Waterbury tenant slow to see warning signs of housing scam

A 'for sale' sign partially covered in ivy found in the side yard of the house being rented by Ashley Baron, in background, her boyfriend and her three sons in Waterbury. The house, which is in foreclosure, has water and mold damage along with other repairs that have not been made.
A "for sale" sign partially covered in ivy found in the side yard of the house being rented by Ashley Baron, in background, her boyfriend and her three sons in Waterbury. The house, which is in foreclosure, has water and mold damage along with other repairs that have not been made.

Ashley Baron was living with her boyfriend and her three sons in a small condominium and wanted something bigger. So she looked on Craigslist for a home to rent.

In March, she found a large house that they would be able to afford near family and friends in Waterbury. When they responded to the ad, they were contacted by a man named Jimmy from New Haven Investments, who said the company had purchased the property as an investment.

Baron said she and her boyfriend liked the Fillmore Street home and signed a one-year lease. They wrote a check for $1,350 to New Haven Investments, care of Bradford Barneys, an attorney, to cover the first month's rent, and paid extra in the following months to cover the additional $1,350 security deposit.

"I should have known something was wrong when they didn't do a credit check," Baron said.

She said Jimmy told her that she would be responsible for cosmetic repairs like painting, but that he had a large crew that would handle any more serious repairs.

Baron said the kitchen sink leaked so badly that water ran down the walls and damaged the ceiling tiles in the basement. The family couldn't use the main bathroom because the toilet wouldn't flush properly. The oven didn't work. Black mold was forming in the basement, creeping up the walls.

"I have two kids with asthma so I was really concerned about how the mold would affect their health," said Baron. "I would call and they would eventually send someone, usually around rent time, but they would just take inventory of what needed to be done or say they needed to order a part."

Baron said she started to wonder whether Jimmy really owned the property.

And there were other red flags, too.

She noticed a "for sale" sign buried in the bushes. Mail for someone named George Bulgin kept being delivered. One day a letter was taped to the door asking Bulgin to contact his bank about his mortgage.

Bulgin, a retired pastor, had moved to Atlanta in August 2013 after struggling to maintain his mortgage payments. Bulgin said that in January, he received a letter from Saunders Associates signed by Pat Riley, who said he was a private investor interested in buying the property and that he would pay cash and close quickly.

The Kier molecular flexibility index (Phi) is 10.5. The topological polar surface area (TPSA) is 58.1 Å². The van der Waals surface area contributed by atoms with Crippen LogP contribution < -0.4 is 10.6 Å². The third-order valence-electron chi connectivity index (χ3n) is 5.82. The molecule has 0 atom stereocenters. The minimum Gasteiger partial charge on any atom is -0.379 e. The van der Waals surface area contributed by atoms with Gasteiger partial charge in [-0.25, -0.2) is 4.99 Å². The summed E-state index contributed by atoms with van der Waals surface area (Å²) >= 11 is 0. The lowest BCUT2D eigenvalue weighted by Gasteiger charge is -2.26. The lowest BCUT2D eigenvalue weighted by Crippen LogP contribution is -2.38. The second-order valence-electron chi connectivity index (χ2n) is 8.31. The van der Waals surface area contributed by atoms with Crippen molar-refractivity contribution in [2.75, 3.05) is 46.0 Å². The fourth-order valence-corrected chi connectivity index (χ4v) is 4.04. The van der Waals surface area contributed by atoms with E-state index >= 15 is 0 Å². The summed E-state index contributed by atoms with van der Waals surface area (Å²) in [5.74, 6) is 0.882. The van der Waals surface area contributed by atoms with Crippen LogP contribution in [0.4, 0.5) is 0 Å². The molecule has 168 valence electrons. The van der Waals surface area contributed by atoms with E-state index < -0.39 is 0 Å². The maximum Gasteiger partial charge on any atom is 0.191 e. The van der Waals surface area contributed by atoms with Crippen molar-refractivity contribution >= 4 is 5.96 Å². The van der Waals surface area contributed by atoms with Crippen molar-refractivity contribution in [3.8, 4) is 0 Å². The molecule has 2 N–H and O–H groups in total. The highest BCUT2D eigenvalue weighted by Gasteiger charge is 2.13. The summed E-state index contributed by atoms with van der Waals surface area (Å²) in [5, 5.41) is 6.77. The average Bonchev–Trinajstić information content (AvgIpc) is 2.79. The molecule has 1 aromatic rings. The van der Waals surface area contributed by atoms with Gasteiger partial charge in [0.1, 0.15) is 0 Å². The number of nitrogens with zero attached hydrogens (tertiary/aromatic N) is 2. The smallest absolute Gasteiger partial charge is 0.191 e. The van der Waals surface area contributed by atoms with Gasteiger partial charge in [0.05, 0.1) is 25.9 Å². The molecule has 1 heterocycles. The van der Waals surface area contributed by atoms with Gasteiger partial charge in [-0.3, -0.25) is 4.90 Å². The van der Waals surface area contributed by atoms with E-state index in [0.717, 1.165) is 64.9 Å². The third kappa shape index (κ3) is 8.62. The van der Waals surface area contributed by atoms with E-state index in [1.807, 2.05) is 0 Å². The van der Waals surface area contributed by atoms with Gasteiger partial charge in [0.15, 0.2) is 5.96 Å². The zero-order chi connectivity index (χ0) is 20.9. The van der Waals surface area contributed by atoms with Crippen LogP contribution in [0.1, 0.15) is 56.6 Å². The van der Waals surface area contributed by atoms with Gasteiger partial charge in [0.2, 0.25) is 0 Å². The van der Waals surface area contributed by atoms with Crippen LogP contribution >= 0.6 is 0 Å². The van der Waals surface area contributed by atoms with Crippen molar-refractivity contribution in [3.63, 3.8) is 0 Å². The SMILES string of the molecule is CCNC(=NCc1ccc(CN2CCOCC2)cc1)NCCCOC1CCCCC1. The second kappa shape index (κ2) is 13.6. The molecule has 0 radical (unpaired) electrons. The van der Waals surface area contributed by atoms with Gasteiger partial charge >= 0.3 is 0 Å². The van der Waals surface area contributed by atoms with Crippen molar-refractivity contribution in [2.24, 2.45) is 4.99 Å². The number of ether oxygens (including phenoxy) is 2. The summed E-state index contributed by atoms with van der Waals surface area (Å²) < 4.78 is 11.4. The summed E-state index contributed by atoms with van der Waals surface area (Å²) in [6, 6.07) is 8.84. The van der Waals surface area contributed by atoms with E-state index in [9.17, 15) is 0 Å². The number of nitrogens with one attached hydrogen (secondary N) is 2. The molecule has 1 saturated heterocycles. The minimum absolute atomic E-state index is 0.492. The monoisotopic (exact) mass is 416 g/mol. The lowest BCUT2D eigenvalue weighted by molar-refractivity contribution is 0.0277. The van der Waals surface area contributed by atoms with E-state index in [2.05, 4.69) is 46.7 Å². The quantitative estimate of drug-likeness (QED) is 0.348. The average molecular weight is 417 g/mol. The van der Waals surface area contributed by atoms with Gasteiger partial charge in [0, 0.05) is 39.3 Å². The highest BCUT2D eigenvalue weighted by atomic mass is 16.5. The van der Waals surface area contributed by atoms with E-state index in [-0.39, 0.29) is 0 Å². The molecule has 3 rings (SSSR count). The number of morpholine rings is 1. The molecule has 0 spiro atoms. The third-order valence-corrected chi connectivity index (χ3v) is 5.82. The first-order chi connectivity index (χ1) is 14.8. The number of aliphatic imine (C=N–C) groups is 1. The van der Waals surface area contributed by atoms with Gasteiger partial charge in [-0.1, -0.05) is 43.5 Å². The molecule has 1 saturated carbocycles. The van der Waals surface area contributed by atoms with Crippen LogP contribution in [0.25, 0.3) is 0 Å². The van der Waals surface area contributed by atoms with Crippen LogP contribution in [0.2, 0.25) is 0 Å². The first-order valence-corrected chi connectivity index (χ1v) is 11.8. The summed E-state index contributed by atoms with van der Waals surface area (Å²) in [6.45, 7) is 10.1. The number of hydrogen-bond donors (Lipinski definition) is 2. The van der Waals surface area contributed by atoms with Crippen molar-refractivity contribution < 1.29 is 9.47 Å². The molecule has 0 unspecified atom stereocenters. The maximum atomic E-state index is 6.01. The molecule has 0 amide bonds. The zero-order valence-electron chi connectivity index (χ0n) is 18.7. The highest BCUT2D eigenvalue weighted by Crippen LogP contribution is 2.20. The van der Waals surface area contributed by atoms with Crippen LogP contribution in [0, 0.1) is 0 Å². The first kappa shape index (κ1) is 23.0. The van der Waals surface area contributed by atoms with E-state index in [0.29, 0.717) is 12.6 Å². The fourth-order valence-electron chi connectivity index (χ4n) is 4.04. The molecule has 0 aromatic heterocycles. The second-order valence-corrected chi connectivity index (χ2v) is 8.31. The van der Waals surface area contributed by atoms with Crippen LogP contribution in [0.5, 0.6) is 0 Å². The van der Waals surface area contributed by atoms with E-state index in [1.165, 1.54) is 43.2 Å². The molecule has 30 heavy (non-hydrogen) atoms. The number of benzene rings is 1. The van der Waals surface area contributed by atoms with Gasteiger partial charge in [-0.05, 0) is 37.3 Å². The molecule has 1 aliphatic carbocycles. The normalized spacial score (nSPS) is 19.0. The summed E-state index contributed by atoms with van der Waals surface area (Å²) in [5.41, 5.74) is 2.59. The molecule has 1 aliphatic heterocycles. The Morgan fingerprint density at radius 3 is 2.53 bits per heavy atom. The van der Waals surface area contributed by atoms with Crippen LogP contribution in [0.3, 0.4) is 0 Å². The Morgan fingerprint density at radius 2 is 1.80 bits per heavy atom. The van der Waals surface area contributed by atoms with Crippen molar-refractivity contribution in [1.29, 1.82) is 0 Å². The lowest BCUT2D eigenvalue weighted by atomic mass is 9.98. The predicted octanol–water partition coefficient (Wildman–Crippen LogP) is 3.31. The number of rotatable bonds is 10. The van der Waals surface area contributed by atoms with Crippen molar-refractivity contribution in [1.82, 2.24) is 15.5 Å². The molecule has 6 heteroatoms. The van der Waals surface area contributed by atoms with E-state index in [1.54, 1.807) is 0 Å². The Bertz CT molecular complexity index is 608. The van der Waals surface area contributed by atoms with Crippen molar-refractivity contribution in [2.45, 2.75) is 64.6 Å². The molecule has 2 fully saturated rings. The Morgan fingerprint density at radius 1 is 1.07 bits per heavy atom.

Bulgin spoke with a man named Bill. He never met Bill in person but did sign some documents that he thought would allow Saunders Associates to talk to Wells Fargo Bank and buy the house.

"I couldn't afford the house," Bulgin said. "He said he did 40 homes like mine a year and that he would work with the bank. I'm always trusting. I'm a minister."

The Day discovered that "Bill" from Saunders Associates and "Jimmy" from New Haven Associates are the same person - Timothy William Burke. Burke was convicted in New Jersey in 2003 for renting foreclosed properties he did not own and diverting tens of thousands of dollars per month in rental income.

Court records show that the bank foreclosed on the Waterbury property on July 29 and Fannie Mae took over the property in a quitclaim sale on Sept. 22. Renting the house since March, Baron was unaware of both actions.

Bulgin said he never heard back from Bill and never received money from him. He was shocked to learn that someone had been living in his house and paying rent to someone else for six months.

"I think he was taking advantage of the situation," Bulgin said. "I still get letters from lawyers and he said he would take care of that and that hasn't happened."

Baron said that on Oct. 13, a woman at New Haven Investments called asking for October's rent, but Baron told her she wasn't going to pay because she had learned the bank had foreclosed on the home.

Later that day, she said, Jimmy called her. When she told him about the foreclosure, he told her that he had a property management agreement with Bulgin to rent the property and that the home must have been sold in a short sale unbeknownst to him.

Now, Baron is in limbo.

"I can't just pick up and leave," Baron said. "The kids are in school. I don't know who to reach out to. I guess we have to wait until the bank knocks on our door."

i.larraneta@theday.com

Twitter: @larraneta

PLACES TO REPORT FRAUD IN CONNECTICUT

• Connecticut Department of Banking: (860) 240-8299

• Office of the Attorney General: (860) 808-5318

• FBI New Haven Field Office, White-Collar Crime: (203) 777-6311

• Connecticut Department of Consumer Protection: (860) 713-6300

• Better Business Bureau of Connecticut: (203) 269-2700

1

Housing Scam

READER COMMENTS

Loading comments...
Hide Comments